WE didn't need the federal election to remind us of the Hunter's strong connection to coal mining.
Thousands of workers are employed in the industry. Generations of families have made a living from this in-demand resource over more than two centuries.
Coal has been an important ingredient of the region's economic success. Yet the increased recognition of climate change and the shift to cleaner energy sources presents us with a challenge.
Ours may be the highest quality coal in the market, but this will not protect us from the day it is no longer needed.
Coal will remain a major export for the Hunter for some time to come, but this must be seen alongside the significant growth and impact of renewable technologies. Even those unconvinced by the climate science cannot ignore that a global transition is underway.
The debate is only about the speed at which this transition is proceeding, and what we should do in response. Ignoring the challenge is to ignore the opportunities, of which there are many. The main opportunity lies in the further diversification of the Hunter's economy. This does not happen overnight. It takes years to create the necessary momentum and decades to fully take effect.
We know the road ahead will be bumpy. The longer we take to begin the process, the rougher the ride. The good news is that we've been here before. Two decades ago Newcastle embarked on a hugely challenging transition of its industrial base with the closure of the BHP steelworks.
The debate is only about the speed at which this transition is proceeding.
Yet since then we have seen strong jobs growth in health, education and professional services, as well as more specialised manufacturing, agribusiness, construction and retail.
Newcastle is justifiably proud of its extraordinary transformation. But it didn't happen automatically through the "invisible hand" of the market. Prior to the closure, business leaders, unions and the community worked together on a transition plan.
There was a shared commitment not only to identify new employment pathways for steelworkers but also to map out future areas of competitive advantage for the region.
However, we cannot allow this success to breed complacency. Changing circumstances require us once again to prepare for another transition, this one possibly even more fundamental and far-reaching than the last. Even from a narrow risk management point of view, the best path forward is to prepare for the worst-case scenario. And once again we will need a coordinated approach across the region. We cannot prepare in isolation.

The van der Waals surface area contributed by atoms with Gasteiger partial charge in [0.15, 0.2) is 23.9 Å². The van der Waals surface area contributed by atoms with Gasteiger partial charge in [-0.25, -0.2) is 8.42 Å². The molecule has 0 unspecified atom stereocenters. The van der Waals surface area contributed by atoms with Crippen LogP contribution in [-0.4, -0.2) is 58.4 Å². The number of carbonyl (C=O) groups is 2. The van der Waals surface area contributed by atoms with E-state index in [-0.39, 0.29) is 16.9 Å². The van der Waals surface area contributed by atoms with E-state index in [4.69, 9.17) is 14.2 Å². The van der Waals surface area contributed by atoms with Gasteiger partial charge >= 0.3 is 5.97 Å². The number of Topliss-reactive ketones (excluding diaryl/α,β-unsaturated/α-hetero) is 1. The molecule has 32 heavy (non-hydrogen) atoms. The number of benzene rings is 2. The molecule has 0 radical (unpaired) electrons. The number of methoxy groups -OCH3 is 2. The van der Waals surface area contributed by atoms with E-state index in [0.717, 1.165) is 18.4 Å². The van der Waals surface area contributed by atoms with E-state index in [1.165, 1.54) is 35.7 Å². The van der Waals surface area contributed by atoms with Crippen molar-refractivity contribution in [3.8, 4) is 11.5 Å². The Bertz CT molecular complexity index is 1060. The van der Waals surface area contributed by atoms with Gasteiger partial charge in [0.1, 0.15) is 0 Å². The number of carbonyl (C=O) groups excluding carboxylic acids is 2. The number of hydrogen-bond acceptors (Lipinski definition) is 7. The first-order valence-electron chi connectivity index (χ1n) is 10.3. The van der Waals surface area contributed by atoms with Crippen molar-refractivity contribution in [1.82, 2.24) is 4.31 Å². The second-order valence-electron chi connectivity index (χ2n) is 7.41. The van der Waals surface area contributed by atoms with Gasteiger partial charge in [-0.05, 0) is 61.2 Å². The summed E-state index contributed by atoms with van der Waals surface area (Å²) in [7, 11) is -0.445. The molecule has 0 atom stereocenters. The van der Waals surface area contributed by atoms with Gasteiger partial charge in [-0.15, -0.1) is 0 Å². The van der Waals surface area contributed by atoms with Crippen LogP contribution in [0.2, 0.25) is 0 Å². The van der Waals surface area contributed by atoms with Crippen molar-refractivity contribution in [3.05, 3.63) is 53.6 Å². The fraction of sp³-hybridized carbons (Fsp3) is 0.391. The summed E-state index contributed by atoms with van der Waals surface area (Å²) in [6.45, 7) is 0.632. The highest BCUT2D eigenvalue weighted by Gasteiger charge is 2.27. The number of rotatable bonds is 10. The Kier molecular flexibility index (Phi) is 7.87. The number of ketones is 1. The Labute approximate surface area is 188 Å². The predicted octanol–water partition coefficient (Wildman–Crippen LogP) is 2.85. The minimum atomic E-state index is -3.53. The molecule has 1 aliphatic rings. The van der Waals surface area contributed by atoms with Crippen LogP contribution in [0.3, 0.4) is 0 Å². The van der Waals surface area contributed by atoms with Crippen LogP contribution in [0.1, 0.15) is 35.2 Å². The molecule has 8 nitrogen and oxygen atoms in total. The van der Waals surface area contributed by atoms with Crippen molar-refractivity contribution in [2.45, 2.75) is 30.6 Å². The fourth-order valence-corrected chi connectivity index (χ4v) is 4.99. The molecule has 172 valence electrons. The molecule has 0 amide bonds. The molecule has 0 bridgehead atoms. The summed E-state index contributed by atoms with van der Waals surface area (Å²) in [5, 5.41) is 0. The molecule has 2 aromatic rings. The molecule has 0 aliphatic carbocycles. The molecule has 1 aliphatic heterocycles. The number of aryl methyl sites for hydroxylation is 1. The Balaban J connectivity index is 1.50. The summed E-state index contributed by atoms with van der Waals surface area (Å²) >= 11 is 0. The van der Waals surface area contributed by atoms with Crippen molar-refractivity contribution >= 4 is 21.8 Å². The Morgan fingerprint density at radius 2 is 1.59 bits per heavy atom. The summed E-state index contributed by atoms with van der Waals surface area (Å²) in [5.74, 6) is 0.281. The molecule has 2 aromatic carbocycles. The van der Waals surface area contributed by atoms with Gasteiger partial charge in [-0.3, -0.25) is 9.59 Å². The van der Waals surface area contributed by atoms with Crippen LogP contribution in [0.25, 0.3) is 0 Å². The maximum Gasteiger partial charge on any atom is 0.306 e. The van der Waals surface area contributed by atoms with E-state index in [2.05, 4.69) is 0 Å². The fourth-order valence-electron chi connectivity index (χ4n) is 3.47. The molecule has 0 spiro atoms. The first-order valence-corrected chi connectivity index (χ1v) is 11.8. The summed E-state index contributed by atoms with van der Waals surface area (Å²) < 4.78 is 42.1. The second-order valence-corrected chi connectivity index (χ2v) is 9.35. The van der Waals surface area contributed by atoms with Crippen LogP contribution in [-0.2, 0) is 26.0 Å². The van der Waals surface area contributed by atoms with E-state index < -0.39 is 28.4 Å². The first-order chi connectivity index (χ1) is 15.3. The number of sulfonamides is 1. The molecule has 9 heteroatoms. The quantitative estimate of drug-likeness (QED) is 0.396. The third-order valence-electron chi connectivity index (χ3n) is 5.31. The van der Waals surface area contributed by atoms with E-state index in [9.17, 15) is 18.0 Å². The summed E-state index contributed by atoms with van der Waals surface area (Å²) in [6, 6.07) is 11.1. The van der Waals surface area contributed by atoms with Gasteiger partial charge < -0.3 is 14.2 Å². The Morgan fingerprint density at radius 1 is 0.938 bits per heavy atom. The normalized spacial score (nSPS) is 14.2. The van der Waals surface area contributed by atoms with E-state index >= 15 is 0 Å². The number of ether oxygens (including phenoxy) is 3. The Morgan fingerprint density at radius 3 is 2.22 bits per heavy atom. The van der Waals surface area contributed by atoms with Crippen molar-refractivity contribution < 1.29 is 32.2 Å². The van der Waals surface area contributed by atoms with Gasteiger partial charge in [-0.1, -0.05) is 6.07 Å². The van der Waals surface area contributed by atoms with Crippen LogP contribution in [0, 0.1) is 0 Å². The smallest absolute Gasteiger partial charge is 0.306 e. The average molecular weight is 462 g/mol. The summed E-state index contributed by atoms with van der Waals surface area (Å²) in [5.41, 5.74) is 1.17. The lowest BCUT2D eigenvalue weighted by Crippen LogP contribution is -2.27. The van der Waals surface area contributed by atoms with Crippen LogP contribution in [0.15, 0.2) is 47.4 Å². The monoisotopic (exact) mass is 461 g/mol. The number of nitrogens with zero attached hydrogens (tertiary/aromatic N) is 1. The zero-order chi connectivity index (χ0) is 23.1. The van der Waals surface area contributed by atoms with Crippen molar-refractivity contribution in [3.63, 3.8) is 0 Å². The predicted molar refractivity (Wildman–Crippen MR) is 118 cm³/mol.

Done well, the Hunter could quickly become the exemplar for the entire nation, as before with the transition out of steelmaking. It will also call upon leadership and vision in local communities and business, including by the resources sector itself and related industries.
No one will do it for us, though governments can certainly assist with infrastructure, training programs, entrepreneurial precincts and removal of barriers to the growth of new industries.
Already AGL is preparing its community for the replacement of an ageing coal-fired power station with renewable energy, offering new jobs and opportunities. The University of Newcastle has switched to solar power. Liberty OneSteel has a "green steel" model, and the CSIRO Energy Hub is working on industrial scale hydrogen for export. These examples barely scratch the surface of the possibilities.
Port of Newcastle has an important role too. As long-term custodians of our "global gateway", we have a duty to facilitate current trade while pursuing new opportunities to grow and diversify.
The Port is well placed to do so. Its rail and road connections are the envy of increasingly congested capital cities, and it has the former steelworks site at Mayfield ready to go for a container terminal. Moreover, its deepwater channel is operating at 50 per cent of capacity and could make Newcastle the first and possibly only port able to accommodate the Ultra Large Container Vessels that will soon become the world standard for container shipping.
There are also significant prospects associated with the shift to new energy sources, such as hydrogen. All of these opportunities fuel the regional NSW economy and create jobs up and down the supply chain.
Change can feel threatening. The coal industry provides employment for many people and has traditionally been a major driver of regional investment. We should never take lightly the responsibility we have to protect communities, the environment and the economy.
The best way we can protect our shared interests is to look over the horizon. If we work together now as a region, we will be well equipped to prepare for the future.
Roy Green is Port of Newcastle chair and University of Newcastle conjoint professor.
Article published in the Newcastle Herald 25/05/19